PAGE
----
Yet more rock ‘n’ roll goodness on it’s way. I have just had the artwork for this new album from The Pat Winn Combo signed off for the pressing plant on the Western Star label in Somerset. Interestingly though Pat is based in Norfolk and tells me he once worked at “The Duke” in Bacton when our band used to play there regularly! A bit of cartoon work on this one.
Just signed this beauty off ready for the pressing plant. A re-issue of the “Infamy” album by “The Sharks”. This great album has just been made even better by the addition of extra tracks and remixes. Anybody who knows anything about psychobilly knows this band were there at the birth of psychobilly (if not before) and, I think it’s fair to say, cast the die for what is considered the British psychobilly style both in terms of sound and fashion. Songs like “Take a razor to your head” on Nervous Records epitomised everything generally associated with the genre probably more so than the bass guitar, punky sound of bands like The Meteors, The Cramps and King Kurt who are often cited as the origins of the style from around the same time.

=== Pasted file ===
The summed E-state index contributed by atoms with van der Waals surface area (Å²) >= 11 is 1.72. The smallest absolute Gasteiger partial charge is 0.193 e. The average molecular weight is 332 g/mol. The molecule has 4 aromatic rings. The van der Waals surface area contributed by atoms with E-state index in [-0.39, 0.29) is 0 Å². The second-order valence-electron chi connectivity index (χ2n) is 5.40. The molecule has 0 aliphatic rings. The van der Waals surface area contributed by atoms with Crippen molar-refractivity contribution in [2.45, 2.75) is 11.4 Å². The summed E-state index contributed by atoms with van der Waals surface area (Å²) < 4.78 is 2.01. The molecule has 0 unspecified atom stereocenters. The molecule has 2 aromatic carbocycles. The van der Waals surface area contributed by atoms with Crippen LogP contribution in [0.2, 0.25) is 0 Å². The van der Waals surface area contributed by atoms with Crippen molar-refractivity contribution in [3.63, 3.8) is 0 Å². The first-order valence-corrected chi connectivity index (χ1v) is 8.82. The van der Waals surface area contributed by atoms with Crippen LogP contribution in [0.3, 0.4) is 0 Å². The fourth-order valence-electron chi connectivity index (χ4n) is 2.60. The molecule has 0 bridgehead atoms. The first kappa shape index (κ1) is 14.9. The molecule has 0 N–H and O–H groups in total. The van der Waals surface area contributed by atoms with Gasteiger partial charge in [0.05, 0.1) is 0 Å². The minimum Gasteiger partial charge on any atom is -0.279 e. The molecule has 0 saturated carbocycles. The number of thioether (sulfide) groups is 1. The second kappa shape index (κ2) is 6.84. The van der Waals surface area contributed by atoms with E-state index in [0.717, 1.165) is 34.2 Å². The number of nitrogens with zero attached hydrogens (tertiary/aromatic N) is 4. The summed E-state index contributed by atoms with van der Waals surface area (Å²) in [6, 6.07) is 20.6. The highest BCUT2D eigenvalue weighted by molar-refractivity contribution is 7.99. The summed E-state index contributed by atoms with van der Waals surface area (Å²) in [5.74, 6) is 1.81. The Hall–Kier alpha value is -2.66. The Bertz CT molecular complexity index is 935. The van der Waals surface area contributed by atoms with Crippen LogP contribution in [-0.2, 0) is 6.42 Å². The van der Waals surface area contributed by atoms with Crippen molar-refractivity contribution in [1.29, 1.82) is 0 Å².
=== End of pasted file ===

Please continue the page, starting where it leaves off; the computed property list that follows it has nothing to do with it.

This will be the third Joe Meek themed compilation album I have produced
artwork for on the Western Star label. Includes new recordings by a mix
of original stars who recorded with the genius that was Joe Meek, along
with modern bands on the rock ‘n’ roll scene today covering songs which
Joe Meek added his magic to back in the day. Western Star recording
studio, just outside Bath in the UK, has a long history of affiliation
with Joe Meek artists and sound equipment. Another great
project to be involved in if you’re a rock ‘n’ roll freak like me. The
design remit was to make the packaging look like a design from the early
sixties in the UK. Hopefully the shapes and colours do just that. I
love the fact that in the sixties most of the print was produced using
spot colours of solid ink rather than the CMYK process used nowadays so
designs were limited to 2 or 3 (sometimes 4) solid colours. The inks
were nowhere near as bright in those days so rock ‘n’ roll albums would
try and be as vivid and wild as possible but by today’s standard
definitely have a look of their time.
The dots within the name “Joe Meek” are there to represent the sound suppressing tiles found on the walls of many recording studios